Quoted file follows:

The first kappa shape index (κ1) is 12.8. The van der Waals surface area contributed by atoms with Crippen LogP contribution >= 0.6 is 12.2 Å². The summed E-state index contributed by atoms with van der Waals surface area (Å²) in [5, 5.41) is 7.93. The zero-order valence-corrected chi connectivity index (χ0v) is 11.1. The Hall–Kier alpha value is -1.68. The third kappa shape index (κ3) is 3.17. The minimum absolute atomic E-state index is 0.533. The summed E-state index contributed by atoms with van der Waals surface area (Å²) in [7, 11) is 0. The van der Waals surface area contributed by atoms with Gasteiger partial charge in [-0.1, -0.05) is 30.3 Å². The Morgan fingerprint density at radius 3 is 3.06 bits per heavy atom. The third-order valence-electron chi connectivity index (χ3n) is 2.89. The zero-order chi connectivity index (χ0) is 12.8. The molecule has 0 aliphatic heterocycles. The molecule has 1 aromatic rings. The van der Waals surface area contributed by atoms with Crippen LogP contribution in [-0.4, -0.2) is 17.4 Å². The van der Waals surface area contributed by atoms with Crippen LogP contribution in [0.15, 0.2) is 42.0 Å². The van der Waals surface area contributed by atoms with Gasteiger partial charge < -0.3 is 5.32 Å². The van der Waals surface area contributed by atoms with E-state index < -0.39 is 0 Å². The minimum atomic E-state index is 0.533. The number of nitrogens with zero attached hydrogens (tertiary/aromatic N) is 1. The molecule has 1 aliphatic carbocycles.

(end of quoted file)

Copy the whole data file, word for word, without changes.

The first kappa shape index (κ1) is 12.8. The van der Waals surface area contributed by atoms with Crippen LogP contribution >= 0.6 is 12.2 Å². The summed E-state index contributed by atoms with van der Waals surface area (Å²) in [5, 5.41) is 7.93. The zero-order valence-corrected chi connectivity index (χ0v) is 11.1. The Hall–Kier alpha value is -1.68. The third kappa shape index (κ3) is 3.17. The minimum absolute atomic E-state index is 0.533. The summed E-state index contributed by atoms with van der Waals surface area (Å²) in [7, 11) is 0. The van der Waals surface area contributed by atoms with Gasteiger partial charge in [-0.1, -0.05) is 30.3 Å². The Morgan fingerprint density at radius 3 is 3.06 bits per heavy atom. The third-order valence-electron chi connectivity index (χ3n) is 2.89. The zero-order chi connectivity index (χ0) is 12.8. The molecule has 0 aliphatic heterocycles. The molecule has 1 aromatic rings. The van der Waals surface area contributed by atoms with Crippen LogP contribution in [-0.4, -0.2) is 17.4 Å². The van der Waals surface area contributed by atoms with Crippen LogP contribution in [0.15, 0.2) is 42.0 Å². The van der Waals surface area contributed by atoms with Gasteiger partial charge < -0.3 is 5.32 Å². The van der Waals surface area contributed by atoms with E-state index < -0.39 is 0 Å². The minimum atomic E-state index is 0.533. The number of nitrogens with zero attached hydrogens (tertiary/aromatic N) is 1. The molecule has 1 aliphatic carbocycles.